Asia corporate sentiment slides on global worries

Sep 13, 2011, 11:08 p.m.
The moon is seen over the Oriental Pearl TV tower in the financial area of Pudong in Shanghai in this September 12, 2011 file photo. Sentiment at Asia's top companies fell in the third quarter, hitting its lowest level since the fourth quarter of 2009 as doubts about the strength of the global economy weighed, a Reuters survey showed. Weak U.S. economic data, a debt crisis in the euro zone and worries about inflation and tighter monetary policy in Asia have clouded the outlook for the global economy, denting sentiment across the board. REUTERS/Carlos Barria/Files

In the financial sector, seven of 11 companies polled said they were neutral about the outlook, compared to the second quarter when seven were neutral, but eight reported a positive outlook.

Sentiment among retailers meanwhile remained stable with three reporting a positive outlook, three reporting a neutral outlook and one reporting a negative outlook. The numbers were the same as the second quarter with the exception that one retailer in the second quarter reported a very positive outlook.


Sentiment remained largely upbeat in China with three quarters of the 16 respondents saying their outlook was positive for the next six months compared to 10 out of 13 in the second quarter which were either positive or very positive.

Japan turned more cautious with 19 companies reporting a neutral outlook compared to 15 in the second quarter. South Korea also turned cautious, with three companies reporting a negative outlook compared to three reporting positive outlooks in the second-quarter survey.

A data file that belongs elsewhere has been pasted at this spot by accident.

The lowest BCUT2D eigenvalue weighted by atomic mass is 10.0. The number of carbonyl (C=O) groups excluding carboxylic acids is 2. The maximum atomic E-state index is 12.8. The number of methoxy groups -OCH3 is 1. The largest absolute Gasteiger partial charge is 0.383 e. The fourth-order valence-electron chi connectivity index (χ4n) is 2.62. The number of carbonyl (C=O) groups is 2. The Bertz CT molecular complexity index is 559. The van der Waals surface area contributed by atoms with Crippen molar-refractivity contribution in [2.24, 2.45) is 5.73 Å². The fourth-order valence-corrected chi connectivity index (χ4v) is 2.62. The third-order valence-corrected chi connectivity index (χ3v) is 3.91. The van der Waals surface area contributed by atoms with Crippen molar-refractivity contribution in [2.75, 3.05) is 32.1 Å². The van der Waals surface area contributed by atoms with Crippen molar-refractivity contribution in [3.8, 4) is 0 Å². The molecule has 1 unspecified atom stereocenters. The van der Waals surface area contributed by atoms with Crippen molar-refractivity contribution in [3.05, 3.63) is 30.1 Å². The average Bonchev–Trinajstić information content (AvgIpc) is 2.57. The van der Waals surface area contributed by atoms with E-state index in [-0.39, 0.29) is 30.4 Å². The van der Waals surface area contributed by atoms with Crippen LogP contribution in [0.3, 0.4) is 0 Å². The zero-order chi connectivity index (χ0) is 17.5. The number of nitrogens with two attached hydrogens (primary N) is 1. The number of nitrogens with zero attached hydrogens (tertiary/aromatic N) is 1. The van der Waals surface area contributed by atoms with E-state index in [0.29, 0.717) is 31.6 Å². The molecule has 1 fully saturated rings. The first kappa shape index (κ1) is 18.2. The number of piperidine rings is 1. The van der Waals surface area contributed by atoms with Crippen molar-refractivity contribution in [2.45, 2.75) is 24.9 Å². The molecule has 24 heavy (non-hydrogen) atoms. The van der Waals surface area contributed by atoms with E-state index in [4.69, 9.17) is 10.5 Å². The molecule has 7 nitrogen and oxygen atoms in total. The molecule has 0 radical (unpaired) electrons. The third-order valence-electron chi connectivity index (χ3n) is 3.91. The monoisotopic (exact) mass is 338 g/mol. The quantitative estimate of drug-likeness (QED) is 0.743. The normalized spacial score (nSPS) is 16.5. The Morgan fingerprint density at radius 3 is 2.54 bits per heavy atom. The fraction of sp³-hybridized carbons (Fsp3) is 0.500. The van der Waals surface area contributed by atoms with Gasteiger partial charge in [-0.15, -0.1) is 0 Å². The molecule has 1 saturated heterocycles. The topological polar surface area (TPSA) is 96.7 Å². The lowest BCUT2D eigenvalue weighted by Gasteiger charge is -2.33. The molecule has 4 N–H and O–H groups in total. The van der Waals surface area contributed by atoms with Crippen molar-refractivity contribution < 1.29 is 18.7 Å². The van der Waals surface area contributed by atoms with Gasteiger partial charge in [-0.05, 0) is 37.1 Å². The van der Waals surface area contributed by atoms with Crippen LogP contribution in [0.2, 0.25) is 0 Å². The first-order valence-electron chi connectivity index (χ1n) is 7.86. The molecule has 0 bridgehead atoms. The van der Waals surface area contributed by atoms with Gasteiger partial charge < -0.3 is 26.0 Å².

More worried about the coming months were the country's resource companies. Two out of four in the survey gave a neutral outlook, citing concerns over commodity prices as the reason.

"In Q1 and Q2 you saw commodity prices rising very strongly. Those have definitely all rolled over," said James Soutter, a senior fund manager at Perennial International in Melbourne.

"They're not back to dire levels. They're just back to levels we were at 6-12 months ago."

Economists expect a slight slowdown in economic growth in China, which may dip below 9 percent for the first time in more than a decade as weaker demand in debt-ridden Europe and elsewhere squeezes the nation's exporters.

The mood in Japan, Asia's No. 2 economy, was less upbeat, with 19 out of 26 respondents saying they had a neutral outlook for their businesses over the coming months. One was negative, with six feeling positive about their prospects.

(Editing by Matthew Driskill)

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